They call it the most wonderful time of the year and with Christmas mere days away now, it’s time to take stock of your larder and get organised for all the upcoming festivities!

Our Larder Love series has explored various traditional methods from our culinary past; from pickling to drying to preserving all that fresh produce we’re so blessed to have. But did you know that many Christmas traditions also have their origins in the old school larder and have been enjoyed for decades or even centuries? Think Christmas goodies like fruit mince pies (which historically contained meat!), Christmas fruit cake, apple cider, cranberry sauce and the good old Christmas pudding to name just a few.

Fruit Cake for example, is actually a recipe dating back 2000 years to ancient Rome! Later and out of necessity, our ever-thrifty ancestors made fruit cake out of fruits they harvested without the need to purchase expensive sugars or sweeteners. This historical cake was made weeks ahead of Christmas (to allow the flavour to develop) using larder staples like dried fruit, or fruit preserved in alcohol, alongside nuts and spices. This popular cake soon took off all over Europe and beyond with many countries inventing their own version of the traditional fruit cake. From Panettone & Panforte in Italy, to Stollen in Germany, to Keks in Poland to Gâteau Aux Fruits in France. An added bonus of fruit cake being when a good helping of alcohol is added, it could be stored and enjoyed for many months. In fact, a 106-year-old fruitcake was discovered in 2017 by the Antarctic Heritage Trust and was described as being in "excellent condition" and "almost" edible!

Christmas (or plum) Pudding is another Christmas favourite that dates back centuries. These puddings are often enjoyed at the end of the traditional British Christmas dinner. But what we know as Christmas pudding today is a far cry from its early origins! Christmas pudding dates back to the 14th century and was actually a porridge called frumenty that was made of beef and mutton with sultanas, currants, prunes, wines and spices. People ate this porridge on Christmas Eve, to fill them up after a day of fasting. Soon dried fruit, spices and honey were added to the porridge, and eventually it turned into the Christmas pudding we know and love today.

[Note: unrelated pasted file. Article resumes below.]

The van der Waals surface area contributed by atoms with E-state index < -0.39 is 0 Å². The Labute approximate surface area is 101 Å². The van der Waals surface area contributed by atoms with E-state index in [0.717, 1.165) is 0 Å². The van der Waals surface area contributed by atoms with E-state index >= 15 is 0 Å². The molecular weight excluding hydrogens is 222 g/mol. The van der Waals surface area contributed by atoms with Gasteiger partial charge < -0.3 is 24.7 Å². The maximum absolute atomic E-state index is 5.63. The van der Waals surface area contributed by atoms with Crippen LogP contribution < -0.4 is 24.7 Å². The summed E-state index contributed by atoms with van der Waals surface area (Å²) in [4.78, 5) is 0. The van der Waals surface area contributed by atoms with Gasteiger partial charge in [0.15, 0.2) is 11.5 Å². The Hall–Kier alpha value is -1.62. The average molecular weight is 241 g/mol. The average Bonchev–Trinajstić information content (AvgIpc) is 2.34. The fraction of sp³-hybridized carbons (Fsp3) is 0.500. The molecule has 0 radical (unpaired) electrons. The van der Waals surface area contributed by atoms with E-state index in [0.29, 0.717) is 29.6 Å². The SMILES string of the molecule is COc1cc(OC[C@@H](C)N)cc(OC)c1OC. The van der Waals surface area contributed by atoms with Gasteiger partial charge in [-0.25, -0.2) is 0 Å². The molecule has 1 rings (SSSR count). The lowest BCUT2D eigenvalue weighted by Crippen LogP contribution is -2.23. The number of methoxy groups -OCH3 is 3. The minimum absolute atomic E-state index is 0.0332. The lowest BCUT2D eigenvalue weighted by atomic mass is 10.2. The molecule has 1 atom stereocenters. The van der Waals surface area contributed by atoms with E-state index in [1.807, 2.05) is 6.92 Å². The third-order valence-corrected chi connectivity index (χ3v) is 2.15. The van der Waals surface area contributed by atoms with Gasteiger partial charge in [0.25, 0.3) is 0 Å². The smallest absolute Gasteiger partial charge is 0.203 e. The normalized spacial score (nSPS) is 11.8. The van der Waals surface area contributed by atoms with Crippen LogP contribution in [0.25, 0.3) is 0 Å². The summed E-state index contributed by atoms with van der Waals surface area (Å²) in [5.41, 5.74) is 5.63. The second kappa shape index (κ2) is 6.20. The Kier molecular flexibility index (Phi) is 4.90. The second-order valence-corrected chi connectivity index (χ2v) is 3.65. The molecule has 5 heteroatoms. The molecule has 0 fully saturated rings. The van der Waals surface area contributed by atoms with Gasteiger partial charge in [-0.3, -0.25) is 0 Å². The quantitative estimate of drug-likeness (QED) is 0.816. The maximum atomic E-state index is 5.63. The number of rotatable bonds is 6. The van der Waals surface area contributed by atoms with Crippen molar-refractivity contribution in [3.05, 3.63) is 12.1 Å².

With all the frenzy Christmas shopping can cause, why not impress your family and friends with some yummy home-made Christmas Treats instead? I know I’d rather be in my own kitchen, cooking up a storm while listening to some good old Christmas music than battling the Christmas crowds!

There are so many simple and delicious larder goodies you could gift or just enjoy yourself! Think mouth-watering treats like home-made jams or fruit syrups for your pancake breakfasts, cute jars of marinated olives, or bouquets of fragrant dried herbs and sachets of flavoured salts to add to those Christmas roasts. You could even gift cute jars of pickles (which you may have prepared earlier in the year) that make a great accompaniment to many Christmas dishes. For some Christmas pickle inspiration and easy recipes have a look at this delicious list from SBS food.

Such lovingly made gifts are bound to be better than anything you could buy ready-made and you’ll also have the satisfaction of knowing you’re helping the environment by gifting more sustainably. For more sustainable gift ideas for Christmas, take a look at our Celebrating Sustainably series.

All you need to get started are some pretty jars or bottles (sterilised of course!), some cellophane bags, twine or ribbon, and some pretty hand-written labels. As well as personal greetings, you can also add ingredients and any special storage instructions on your labels.

There are so many recipes out there for simple home-made Christmas treats but to get you started we’ve found this delicious Nigella Lawson Fig and Olive Chutney recipe. It not only heroes some traditional larder fruits and spices, it also pairs wonderfully with some Italian Cheese! Take a look at the recipe here.

For some other great Christmas treat ideas, take a look at Cornersmith, the Country Women’s Association or Maggie Beer for recipes.

Hopefully our articles on Larder Love continue to inspire you to put some love back in your kitchen and to discover the deeply satisfying pleasure that can only come from cooking and gifting your own home-made goodies. Merry Christmas and happy holidays everyone!